Welcome Center Transition Leaves Ambassadors Confused

Sitting in the undercaf, you’ll likely hear a passing tour led by a green-clad USF student ambassador. These ambassadors represent the University to prospective students and parents by greeting them in the Welcome Center and giving tours. Meanwhile, interns in the Office of Admissions have served as aides to the admissions counselors, traveling with them and conducting interviews with students.

Over the summer, the lines between these positions blurred, according to student employees of the Welcome Center. Student ambassadors have expressed confusion and concern about what exactly their job responsibilities are and about the lack of communication during the transition this summer.

Senior Brandon Do said he is the only intern who remains this fall, and he now considers himself a student ambassador. He has been giving tours — the key role of the student ambassador position — but continues to help admissions counselors. This is because he knows the office, having worked alongside the admissions counselors for three years.

He said his understanding is that he is going to “show [the ambassadors] my ways in order for them to understand what my role is so that we get a better understanding and also optimize their position… I feel like now it’s just a bigger duty for me to hand over or teach whatever I knew as an intern to these new upcoming ambassadors.”

He talked about the admissions internship, which consisted of data input, conducting interviews, and sometimes traveling with counselors, as having been “eliminated,” as did multiple other student ambassadors. Student ambassadors also described being trained to do work that the interns did, a new development as of this fall.

“We got in [this fall] and we were just in a new place trying to figure out what our new job is,” one experienced ambassador said on the condition of anonymity because they were concerned about their employment. “Every day we’re just getting new responsibilities… These jobs can be anything from calling counselors to mailing letters — doing anything that the counselors need.”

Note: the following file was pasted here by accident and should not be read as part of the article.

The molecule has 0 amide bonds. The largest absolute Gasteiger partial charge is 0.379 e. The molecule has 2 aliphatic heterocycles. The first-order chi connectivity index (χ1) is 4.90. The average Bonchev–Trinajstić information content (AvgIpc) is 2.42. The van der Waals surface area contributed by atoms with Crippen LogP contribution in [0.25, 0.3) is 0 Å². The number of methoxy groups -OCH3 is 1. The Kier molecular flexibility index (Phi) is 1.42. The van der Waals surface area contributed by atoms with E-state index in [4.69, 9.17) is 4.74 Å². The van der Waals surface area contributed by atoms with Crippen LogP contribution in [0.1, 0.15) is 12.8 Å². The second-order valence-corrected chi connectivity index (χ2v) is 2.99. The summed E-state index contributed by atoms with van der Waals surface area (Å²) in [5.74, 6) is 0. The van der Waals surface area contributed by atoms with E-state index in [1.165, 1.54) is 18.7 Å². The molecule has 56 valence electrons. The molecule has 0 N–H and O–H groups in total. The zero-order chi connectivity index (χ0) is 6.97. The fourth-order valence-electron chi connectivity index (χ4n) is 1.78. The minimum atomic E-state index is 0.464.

Sophomore Samira Salame said, “The increase of work is confusing to navigate because now I’m hearing from people that have worked here for a long time that ‘this isn’t up to us, we shouldn’t be doing this, this isn’t in our job description,’ but at the same time, I can’t gauge that boundary because I don’t know what the old office workload was like. I’m just being presented with this new office workload.”

Despite this, April Crabtree, assistant vice provost for undergraduate admission, said the student ambassador position will remain “pretty much the same.” She described the change as moving “all of the student workers under who would then be the new senior associate director of the Welcome Center to provide a little more cohesion, and then to open up some of those key responsibilities [of the interns], interviews, some of the travel… to ambassadors, as well. Because there was really no reason not to.”

This new senior associate director of the Welcome Center is Tabitha Hurdle, who is also an admissions counselor for students from Hawaii and San Francisco. “The Ambassador position remains the same, just within the context of a new, larger space,” Hurdle said. When asked to clarify the status of the internship position, she said, “The intern position was not eliminated; we still have interns in the office currently, and I am considering hiring more. I think the confusion is a semantics issue. Their position has changed where they now have added responsibility in helping with Welcome Center tasks.”

Some student ambassadors are newer, such as Salame. She said learning new things wasn’t so much of an issue as being in the dark. “It’s not uncommon for people to be handed jobs outside of their job description, it’s not really the end of the world,” Salame said. “But at the same time, when this kind of miscommunication happens along with the workload increase, people are going to get frustrated and demand a revision of the job description.”

Some student ambassadors feel like the transition has been made harder with the elimination of the position held by former lead receptionist Mary Jane Kober over the summer.

While Crabtree said Kober’s official title was lead receptionist, student workers referred to her as a coordinator. She was described by ambassadors as “the soul of the Welcome Center,” a key actor in the organization of students’ responsibilities and a bridge between the student employees and the administration.

With the elimination of Kober’s position, “All of the organizational tasks are up to us,” Salame said. “Which honestly isn’t that big of a deal. But when it comes to that communication bridge, we don’t have that anymore.”

Crabtree called the elimination of the lead receptionist position “strategic but difficult.” “It was about looking at the needs of SEM [Strategic Enrollment Management] as a whole,” she said. “We created almost a parallel position in financial services, to be able to kind of cultivate some of those same things she did for [the Welcome Center].”